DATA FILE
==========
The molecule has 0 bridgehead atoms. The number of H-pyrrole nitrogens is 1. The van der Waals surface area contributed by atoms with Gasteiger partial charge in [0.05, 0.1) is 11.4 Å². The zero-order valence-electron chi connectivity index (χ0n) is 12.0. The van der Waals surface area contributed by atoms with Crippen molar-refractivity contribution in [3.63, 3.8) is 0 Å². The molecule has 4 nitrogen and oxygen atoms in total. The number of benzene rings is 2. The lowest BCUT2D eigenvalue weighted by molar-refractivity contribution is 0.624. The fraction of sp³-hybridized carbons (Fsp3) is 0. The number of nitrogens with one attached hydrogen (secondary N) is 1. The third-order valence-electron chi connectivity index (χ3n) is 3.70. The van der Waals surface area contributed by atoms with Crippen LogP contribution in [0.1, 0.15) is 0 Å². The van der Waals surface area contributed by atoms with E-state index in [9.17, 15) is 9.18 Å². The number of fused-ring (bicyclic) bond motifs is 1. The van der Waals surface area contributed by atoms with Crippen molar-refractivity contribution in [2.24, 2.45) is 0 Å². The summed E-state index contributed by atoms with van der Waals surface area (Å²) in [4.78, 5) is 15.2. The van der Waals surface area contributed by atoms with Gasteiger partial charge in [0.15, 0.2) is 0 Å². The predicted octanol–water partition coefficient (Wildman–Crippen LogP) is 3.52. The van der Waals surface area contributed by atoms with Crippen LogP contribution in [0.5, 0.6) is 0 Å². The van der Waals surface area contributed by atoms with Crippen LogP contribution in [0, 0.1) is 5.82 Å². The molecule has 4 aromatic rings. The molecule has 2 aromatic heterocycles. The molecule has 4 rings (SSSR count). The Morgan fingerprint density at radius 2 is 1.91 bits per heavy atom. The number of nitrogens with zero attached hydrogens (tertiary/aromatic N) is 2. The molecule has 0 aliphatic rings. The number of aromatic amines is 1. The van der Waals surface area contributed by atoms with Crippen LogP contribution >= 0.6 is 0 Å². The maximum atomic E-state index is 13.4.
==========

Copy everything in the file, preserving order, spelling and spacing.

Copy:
The molecule has 0 bridgehead atoms. The number of H-pyrrole nitrogens is 1. The van der Waals surface area contributed by atoms with Gasteiger partial charge in [0.05, 0.1) is 11.4 Å². The zero-order valence-electron chi connectivity index (χ0n) is 12.0. The van der Waals surface area contributed by atoms with Crippen molar-refractivity contribution in [3.63, 3.8) is 0 Å². The molecule has 4 nitrogen and oxygen atoms in total. The number of benzene rings is 2. The lowest BCUT2D eigenvalue weighted by molar-refractivity contribution is 0.624. The fraction of sp³-hybridized carbons (Fsp3) is 0. The number of nitrogens with one attached hydrogen (secondary N) is 1. The third-order valence-electron chi connectivity index (χ3n) is 3.70. The van der Waals surface area contributed by atoms with Crippen LogP contribution in [0.1, 0.15) is 0 Å². The van der Waals surface area contributed by atoms with E-state index in [9.17, 15) is 9.18 Å². The number of fused-ring (bicyclic) bond motifs is 1. The van der Waals surface area contributed by atoms with Crippen molar-refractivity contribution in [2.24, 2.45) is 0 Å². The summed E-state index contributed by atoms with van der Waals surface area (Å²) in [4.78, 5) is 15.2. The van der Waals surface area contributed by atoms with Gasteiger partial charge in [0.15, 0.2) is 0 Å². The predicted octanol–water partition coefficient (Wildman–Crippen LogP) is 3.52. The van der Waals surface area contributed by atoms with Crippen LogP contribution in [0.5, 0.6) is 0 Å². The van der Waals surface area contributed by atoms with Crippen LogP contribution in [0, 0.1) is 5.82 Å². The molecule has 4 aromatic rings. The molecule has 2 aromatic heterocycles. The molecule has 4 rings (SSSR count). The Morgan fingerprint density at radius 2 is 1.91 bits per heavy atom. The number of nitrogens with zero attached hydrogens (tertiary/aromatic N) is 2. The molecule has 0 aliphatic rings. The number of aromatic amines is 1. The van der Waals surface area contributed by atoms with Crippen LogP contribution >= 0.6 is 0 Å². The maximum atomic E-state index is 13.4.